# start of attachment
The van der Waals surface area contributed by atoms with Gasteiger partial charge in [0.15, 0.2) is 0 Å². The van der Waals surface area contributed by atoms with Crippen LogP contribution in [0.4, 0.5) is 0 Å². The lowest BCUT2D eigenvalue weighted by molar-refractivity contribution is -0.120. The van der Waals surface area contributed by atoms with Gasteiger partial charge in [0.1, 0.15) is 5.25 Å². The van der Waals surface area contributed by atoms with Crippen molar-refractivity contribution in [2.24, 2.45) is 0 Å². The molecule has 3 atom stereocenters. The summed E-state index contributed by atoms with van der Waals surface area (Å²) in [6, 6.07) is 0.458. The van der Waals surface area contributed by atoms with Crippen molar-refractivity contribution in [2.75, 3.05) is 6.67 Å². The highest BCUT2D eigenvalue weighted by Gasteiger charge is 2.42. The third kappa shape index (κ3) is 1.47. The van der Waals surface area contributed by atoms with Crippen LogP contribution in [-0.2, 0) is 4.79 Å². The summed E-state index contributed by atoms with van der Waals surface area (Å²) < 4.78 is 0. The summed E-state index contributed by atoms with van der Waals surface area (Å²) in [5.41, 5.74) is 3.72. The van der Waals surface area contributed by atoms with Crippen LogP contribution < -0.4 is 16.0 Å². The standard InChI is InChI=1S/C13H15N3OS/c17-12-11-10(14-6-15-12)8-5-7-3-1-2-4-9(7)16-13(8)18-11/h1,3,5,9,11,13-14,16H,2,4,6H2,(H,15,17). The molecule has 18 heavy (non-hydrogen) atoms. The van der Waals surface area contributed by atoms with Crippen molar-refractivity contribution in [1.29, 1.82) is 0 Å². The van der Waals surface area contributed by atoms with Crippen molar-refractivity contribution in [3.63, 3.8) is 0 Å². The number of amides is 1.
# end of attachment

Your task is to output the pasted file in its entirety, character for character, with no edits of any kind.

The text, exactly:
The van der Waals surface area contributed by atoms with Gasteiger partial charge in [0.15, 0.2) is 0 Å². The van der Waals surface area contributed by atoms with Crippen LogP contribution in [0.4, 0.5) is 0 Å². The lowest BCUT2D eigenvalue weighted by molar-refractivity contribution is -0.120. The van der Waals surface area contributed by atoms with Gasteiger partial charge in [0.1, 0.15) is 5.25 Å². The van der Waals surface area contributed by atoms with Crippen molar-refractivity contribution in [2.24, 2.45) is 0 Å². The molecule has 3 atom stereocenters. The summed E-state index contributed by atoms with van der Waals surface area (Å²) in [6, 6.07) is 0.458. The van der Waals surface area contributed by atoms with Crippen molar-refractivity contribution in [2.75, 3.05) is 6.67 Å². The highest BCUT2D eigenvalue weighted by Gasteiger charge is 2.42. The third kappa shape index (κ3) is 1.47. The van der Waals surface area contributed by atoms with Crippen LogP contribution in [-0.2, 0) is 4.79 Å². The summed E-state index contributed by atoms with van der Waals surface area (Å²) < 4.78 is 0. The summed E-state index contributed by atoms with van der Waals surface area (Å²) in [5.41, 5.74) is 3.72. The van der Waals surface area contributed by atoms with Crippen LogP contribution < -0.4 is 16.0 Å². The standard InChI is InChI=1S/C13H15N3OS/c17-12-11-10(14-6-15-12)8-5-7-3-1-2-4-9(7)16-13(8)18-11/h1,3,5,9,11,13-14,16H,2,4,6H2,(H,15,17). The molecule has 18 heavy (non-hydrogen) atoms. The van der Waals surface area contributed by atoms with Crippen molar-refractivity contribution in [1.29, 1.82) is 0 Å². The van der Waals surface area contributed by atoms with Crippen molar-refractivity contribution in [3.63, 3.8) is 0 Å². The number of amides is 1.